But overall, Kreiner believes the mushroom category will see better days. He said mushrooms are an excellent commodity and the exotic varieties are especially loaded with good nutrition. “Lion’s Mane (an exotic variety that looks somewhat like its name) is the most nutritionally dense variety there is,” he said.

He added that the company’s new January introduction – Mother Harvest, a blend of Lion’s Mane, Royal Trumpet, Maitake and Oyster mushrooms – is doing fairly well. “It’s a slow climb but sales are increasing,” he said, adding that it is a high-ticket item compared to other mushroom offerings.

Kreiner also observed that the mushroom industry appears to be in a healthy state as there seems to be many new, smaller players. “It’s like the microbrewery industry which produces craft beers,” he said. “There seems to be a huge uptick of micro-farms growing exotics and selling them locally. The legacy companies are still in control and dominate sales but there are many more of these smaller companies.”

He added that rather than eating away at mushroom sales from the larger companies, these micro-farms help stimulate sales. “I think they are good for the industry,” Kreiner said. “What we all want is people to consumer more mushrooms and this helps. Mushrooms are the perfect food.”

When Kreiner was being interviewed in mid-July, he was in Florida attending a supermarket grand opening and continuing to drum up business for Mother Earth mushrooms. “I’m ramping up for Mushroom Month in September,” he said. “I create quality promotion programs and work with our distributors to increase sales. I love cross merchandising opportunities, like displaying mushrooms near the meat to serve with a steak barbecue or in the dairy case to use in an omelet.”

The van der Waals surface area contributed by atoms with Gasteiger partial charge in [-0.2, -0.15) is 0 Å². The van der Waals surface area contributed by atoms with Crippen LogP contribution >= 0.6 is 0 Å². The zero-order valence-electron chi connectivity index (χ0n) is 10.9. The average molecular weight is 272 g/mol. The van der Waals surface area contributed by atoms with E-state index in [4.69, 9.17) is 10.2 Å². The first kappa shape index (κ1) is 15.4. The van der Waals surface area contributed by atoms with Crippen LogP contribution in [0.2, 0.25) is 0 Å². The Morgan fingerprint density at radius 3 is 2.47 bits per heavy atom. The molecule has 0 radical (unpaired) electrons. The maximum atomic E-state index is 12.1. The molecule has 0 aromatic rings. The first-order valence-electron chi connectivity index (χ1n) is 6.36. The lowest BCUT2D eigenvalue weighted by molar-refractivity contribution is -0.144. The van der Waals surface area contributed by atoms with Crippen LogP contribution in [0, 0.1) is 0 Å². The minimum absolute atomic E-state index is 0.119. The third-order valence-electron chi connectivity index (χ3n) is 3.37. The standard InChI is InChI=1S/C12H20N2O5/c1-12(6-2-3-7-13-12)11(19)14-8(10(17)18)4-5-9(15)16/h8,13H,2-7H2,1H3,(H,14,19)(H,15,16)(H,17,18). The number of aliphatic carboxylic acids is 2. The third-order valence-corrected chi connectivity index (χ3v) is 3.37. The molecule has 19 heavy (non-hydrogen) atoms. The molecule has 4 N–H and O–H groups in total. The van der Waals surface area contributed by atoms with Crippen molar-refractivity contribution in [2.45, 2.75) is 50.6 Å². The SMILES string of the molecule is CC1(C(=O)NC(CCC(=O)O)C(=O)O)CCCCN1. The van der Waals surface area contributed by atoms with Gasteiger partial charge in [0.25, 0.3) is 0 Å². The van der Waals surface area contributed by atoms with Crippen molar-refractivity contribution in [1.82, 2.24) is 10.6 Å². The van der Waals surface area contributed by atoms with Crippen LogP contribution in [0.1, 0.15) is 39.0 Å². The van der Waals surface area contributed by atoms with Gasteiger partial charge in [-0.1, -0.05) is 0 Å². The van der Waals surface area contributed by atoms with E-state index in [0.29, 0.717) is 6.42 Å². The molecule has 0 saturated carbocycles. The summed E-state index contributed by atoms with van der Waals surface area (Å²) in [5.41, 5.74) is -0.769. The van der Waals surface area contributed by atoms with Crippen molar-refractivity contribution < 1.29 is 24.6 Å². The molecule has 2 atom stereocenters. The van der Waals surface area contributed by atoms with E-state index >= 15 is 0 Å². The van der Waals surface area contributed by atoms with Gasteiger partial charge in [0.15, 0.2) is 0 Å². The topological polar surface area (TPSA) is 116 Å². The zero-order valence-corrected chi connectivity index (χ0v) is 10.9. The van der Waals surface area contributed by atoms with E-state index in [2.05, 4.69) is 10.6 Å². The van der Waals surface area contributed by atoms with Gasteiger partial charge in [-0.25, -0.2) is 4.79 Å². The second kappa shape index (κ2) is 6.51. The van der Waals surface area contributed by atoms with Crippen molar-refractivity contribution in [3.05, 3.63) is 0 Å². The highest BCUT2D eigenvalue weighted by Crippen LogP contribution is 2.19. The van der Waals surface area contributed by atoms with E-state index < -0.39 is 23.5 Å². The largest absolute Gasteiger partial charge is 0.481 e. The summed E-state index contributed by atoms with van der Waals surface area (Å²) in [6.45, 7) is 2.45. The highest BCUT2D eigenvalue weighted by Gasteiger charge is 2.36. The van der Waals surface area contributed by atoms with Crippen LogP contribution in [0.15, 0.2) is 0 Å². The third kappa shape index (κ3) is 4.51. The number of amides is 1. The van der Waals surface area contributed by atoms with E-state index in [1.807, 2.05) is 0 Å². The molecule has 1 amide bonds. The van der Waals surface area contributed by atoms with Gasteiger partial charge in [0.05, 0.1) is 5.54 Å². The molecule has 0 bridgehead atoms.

He reminded that Mother Earth has many different mushroom options but it is one of the clear leaders in organic mushrooms. “About 75 percent of our production is organic,” he said. “We are the oldest organic mushroom farm with a brand that is very well recognized at retail.”

He said that his marketing territory is very heavy toward the East Coast but it stretches west to Denver, CO and Texas. “I cover the whole eastern half of the United States. I’m an East Coast guy!”

Tim Linden

Tim Linden

About Tim Linden  |  email

Tim Linden grew up in a produce family as both his father and grandfather spent their business careers on the wholesale terminal markets in San Francisco and Los Angeles.

Tim graduated from San Diego State University in 1974 with a degree in journalism. Shortly thereafter he began his career at The Packer where he stayed for eight years, leaving in 1983 to join Western Growers as editor of its monthly magazine. In 1986, Tim launched Champ Publishing as an agricultural publishing specialty company.

Today he is a contract publisher for several trade associations and writes extensively on all aspects of the produce business. He began writing for The Produce News in 1997, and currently wears the title of Editor at Large.